Logan frowned, and Oz saw his eyes go from the couch to Oz’s large frame and back to the couch. “You won’t fit,” he said finally.
Oz shrugged. “Trust me, this isn’t the worst place I’ve slept in. Not even close. I’ll be fine.”
“Is it comfortable?” Logan asked, not dropping it.
“Is your bed comfortable?”
“I don’t understand,” Logan said in a tone that nearly broke Oz’s heart.
“What don’t you understand?” Oz asked gently.
“Why you’re giving me your comfortable bed when you’ll have to sleep out here on the uncomfortable, too-short sofa.”
“Because you’re in a new place and are probably overwhelmed. You’re missing your mom, and are probably very sad about what happened to her. Because I’m your uncle, and it’s my job to look after you now, and because I care about you. I know that might be hard to believe, considering we just met tonight, but you’re my flesh and blood. I regret not knowing about you until tonight, but now that I do, I guarantee that I’ll do whatever I can to make your life easier, not harder. And that starts with tonight, giving you a nice bed to sleep in and a space of your own until I can get your room set up.”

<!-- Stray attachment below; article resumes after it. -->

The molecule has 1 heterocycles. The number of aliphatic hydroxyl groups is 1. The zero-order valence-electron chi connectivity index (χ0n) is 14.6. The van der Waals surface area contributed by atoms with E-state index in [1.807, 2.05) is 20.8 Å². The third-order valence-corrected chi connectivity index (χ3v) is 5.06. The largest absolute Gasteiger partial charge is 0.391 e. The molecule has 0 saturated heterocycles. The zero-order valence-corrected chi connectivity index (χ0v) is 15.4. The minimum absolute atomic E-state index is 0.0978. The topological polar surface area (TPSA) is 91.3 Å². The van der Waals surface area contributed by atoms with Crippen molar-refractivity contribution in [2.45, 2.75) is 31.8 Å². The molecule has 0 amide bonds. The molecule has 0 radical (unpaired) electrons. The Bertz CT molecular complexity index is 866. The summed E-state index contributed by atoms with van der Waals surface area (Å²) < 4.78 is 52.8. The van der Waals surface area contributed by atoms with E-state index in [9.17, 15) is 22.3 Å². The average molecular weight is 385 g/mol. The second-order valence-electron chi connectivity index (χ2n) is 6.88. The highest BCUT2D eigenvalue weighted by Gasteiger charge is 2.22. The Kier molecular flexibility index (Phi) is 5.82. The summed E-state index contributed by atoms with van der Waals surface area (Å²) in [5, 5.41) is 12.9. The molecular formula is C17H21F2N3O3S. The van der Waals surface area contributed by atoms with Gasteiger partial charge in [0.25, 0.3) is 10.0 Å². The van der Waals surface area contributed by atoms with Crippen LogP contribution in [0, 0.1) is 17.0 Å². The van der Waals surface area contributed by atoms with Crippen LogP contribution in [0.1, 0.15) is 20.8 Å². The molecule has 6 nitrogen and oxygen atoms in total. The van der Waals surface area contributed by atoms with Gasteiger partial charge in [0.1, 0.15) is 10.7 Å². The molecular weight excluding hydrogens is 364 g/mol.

Logan’s head came up and he stared at Oz for a long moment. Then he asked, “Aren’t you afraid I’m gonna look through your stuff? Steal something?”
Oz shrugged. “If you want something in my room or bathroom, help yourself. There’s nothing in there that I’d be pissed about you taking. Although I have to say, you’ve got some growing to do before you’ll fit into my clothes or shoes. I don’t have any nudie magazines, and I’ll make sure I remove my pistol before you go to sleep.”
Logan’s eyes got big. “You have a gun?”
“I’m in the military, so yeah, I have a gun.”
“Have you ever killed anyone?”